In an eerie apocalyptic scene reminiscent of a horror movie, 323 reindeer were found dead in a national park in Norway. Officials believe the herd was likely huddled together during a severe thunderstorm and the animals were killed by lightning, National Geographic reports.

It's not the first time a large group of animals has been killed by lightning. Just days after the reindeer died in late August, 19 cows were killed in East Texas while taking shelter under a tree during a storm. Lightning struck the tree and the cows just fell, according to the Fort Worth Star-Telegram. In 2005, 68 cows died after a lightning strike in New South Wales, Australia, as National Geographic points out. And a few years later, lightning struck wire fencing in Montevideo, Uruguay, killing 52 of the cattle inside. During a 1990 thunderstorm, 30 cows were killed on a farm in Virginia.

As a human, your chance of being struck by lightning each year is about one in 1 million in the U.S., according to the National Weather Service. Odds of being struck in your lifetime are about one in 12,000. We have no idea what the odds are for animals because cases are not well-documented, but Brent McRoberts of Texas A&M University says lightning accounts for 80 percent of all accidental livestock deaths.

"Unless there is a barn nearby, livestock are out in the open during thunderstorms, so their chances of being hit are greater," he says.

"And the types of injuries are about the same. One study shows that while about 70 percent of humans struck by lightning still survive, the fatality rate of horses and cattle is much higher. This is because no one is around to treat the injured animal, plus the body mass of the animal is larger than a human, meaning more tissue damage can occur. Often, a rancher will see a dead animal on his property and not see any apparent cause. A necropsy (animal autopsy) often reveals that the animal died from a lightning strike."

reindeer killed by lightning in Norway More than 300 reindeer, including 70 calves, seem to have fallen over where they stood during a recent storm in Norway. (Photo: Håvard Kjøntvedt/Norwegian Nature Inspectorate)

How lightning kills

We always think of lighting as a bolt that comes down from the sky. But direct lightning strikes that hit and kill someone (or an animal) are rare, meteorologist Ron Holle of the National Lightning Detection Network tells the Washington Post.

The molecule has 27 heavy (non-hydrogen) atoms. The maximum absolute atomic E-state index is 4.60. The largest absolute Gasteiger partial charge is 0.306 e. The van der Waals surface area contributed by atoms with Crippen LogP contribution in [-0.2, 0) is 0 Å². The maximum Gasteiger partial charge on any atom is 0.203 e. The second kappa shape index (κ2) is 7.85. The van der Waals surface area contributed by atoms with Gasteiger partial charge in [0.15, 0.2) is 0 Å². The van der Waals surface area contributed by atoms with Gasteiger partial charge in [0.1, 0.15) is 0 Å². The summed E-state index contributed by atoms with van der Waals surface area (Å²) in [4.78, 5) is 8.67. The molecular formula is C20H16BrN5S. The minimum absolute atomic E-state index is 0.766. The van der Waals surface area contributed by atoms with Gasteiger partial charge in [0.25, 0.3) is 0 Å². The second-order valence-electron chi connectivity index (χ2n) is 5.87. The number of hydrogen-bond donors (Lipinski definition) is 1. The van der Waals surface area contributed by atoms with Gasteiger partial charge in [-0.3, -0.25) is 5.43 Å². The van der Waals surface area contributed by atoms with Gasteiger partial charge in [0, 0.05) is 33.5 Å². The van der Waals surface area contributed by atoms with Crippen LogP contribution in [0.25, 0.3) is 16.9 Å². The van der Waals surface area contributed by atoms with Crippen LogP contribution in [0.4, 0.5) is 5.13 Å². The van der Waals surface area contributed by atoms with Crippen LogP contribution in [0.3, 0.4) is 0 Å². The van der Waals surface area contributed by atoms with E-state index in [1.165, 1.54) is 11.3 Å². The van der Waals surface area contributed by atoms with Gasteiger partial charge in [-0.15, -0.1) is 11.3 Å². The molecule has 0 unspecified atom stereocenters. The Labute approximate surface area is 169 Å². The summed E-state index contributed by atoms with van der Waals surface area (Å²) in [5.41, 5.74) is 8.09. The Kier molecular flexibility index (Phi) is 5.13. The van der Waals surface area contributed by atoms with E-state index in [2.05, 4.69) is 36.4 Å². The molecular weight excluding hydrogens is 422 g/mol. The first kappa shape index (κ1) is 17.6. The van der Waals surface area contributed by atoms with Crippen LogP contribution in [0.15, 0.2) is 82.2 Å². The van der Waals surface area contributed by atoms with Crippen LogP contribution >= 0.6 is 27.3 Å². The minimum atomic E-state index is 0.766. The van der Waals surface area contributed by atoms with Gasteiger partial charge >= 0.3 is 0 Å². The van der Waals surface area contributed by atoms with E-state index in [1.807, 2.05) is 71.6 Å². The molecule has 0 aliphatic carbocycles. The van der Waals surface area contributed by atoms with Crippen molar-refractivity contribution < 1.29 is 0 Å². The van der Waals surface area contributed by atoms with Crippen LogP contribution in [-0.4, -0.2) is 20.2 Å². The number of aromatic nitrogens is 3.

However, a stroke of lightning can contain 20,000 or more amperes of current. And when that hits the earth, that electricity spreads out in the ground and can be potentially deadly. For a person standing on the ground affected by the current, it can travel up one leg, through your body and down the other leg. Along the way, it can potentially stop your heart or arrest your breathing. These ground currents can be particularly deadly for animals because the current passes through the animal's entire body between the front and rear legs. The greater the space between where the current enters the body and where it leaves the body, the greater the potential for serious damage.

There's also a type of lightning called "side flash" or "side splash," where lightning jumps from an object to a living thing or jumps from living thing to living thing.

As the Post explains:

Side splash occurs because lightning follows the path with the least resistance to electrical current to the ground. If you’re standing within a foot or two of a tree hit by lightning, the lightning is likely to jump from the tree to you because to a lighting stroke, you are a nothing but a bag of salty water with much less electrical resistance than a tree.

So one lightning strike to a tree or a strike to the ground can jump back and forth among all the animals nearby.

"Lightning can strike tall trees and spread to the animals sheltered beneath the branches," Dean Scoggins, DVM, equine extension veterinarian at the University of Illinois, tells The Horse. "Once there, the lightning bolt may bounce between animals, including several in the group. Also, lightning frequently goes down the tree, and if it's a shallow-rooted tree, it will travel out through the roots so the ground will be involved as well."

Keeping animals safe

Like people, animals are safest if they can get indoors to a well-grounded location. Avoid higher elevations, like hilltop pastures, metal (fences, gates, barns, feeders) and single trees, which attract lightning more than a group of trees.

It's not always possible to corral farm animals if a storm kicks up quickly, but if you're outside with your dog or another animal and a storm hits, the National Weather Service suggests these additional tips to stay safe:

  • Find shelter in an enclosed, grounded building.
  • Avoid open fields, the tops of hills or any high ground.
  • Stay away from tall, isolated trees or any tall objects. If you're in the woods, stay near a lower stand of trees.
  • If you're in a group, spread out to avoid the current traveling between you.
  • Stay away from water and wet items, and all metal objects. Water and metal don't attract lighting, but they are excellent conductors of electricity.

Editor's note: The story was published in late August 2016 and has been updated with new information.

Mary Jo DiLonardo Mary Jo writes about everything from health to parenting — and anything that helps explain why her dog does what he does.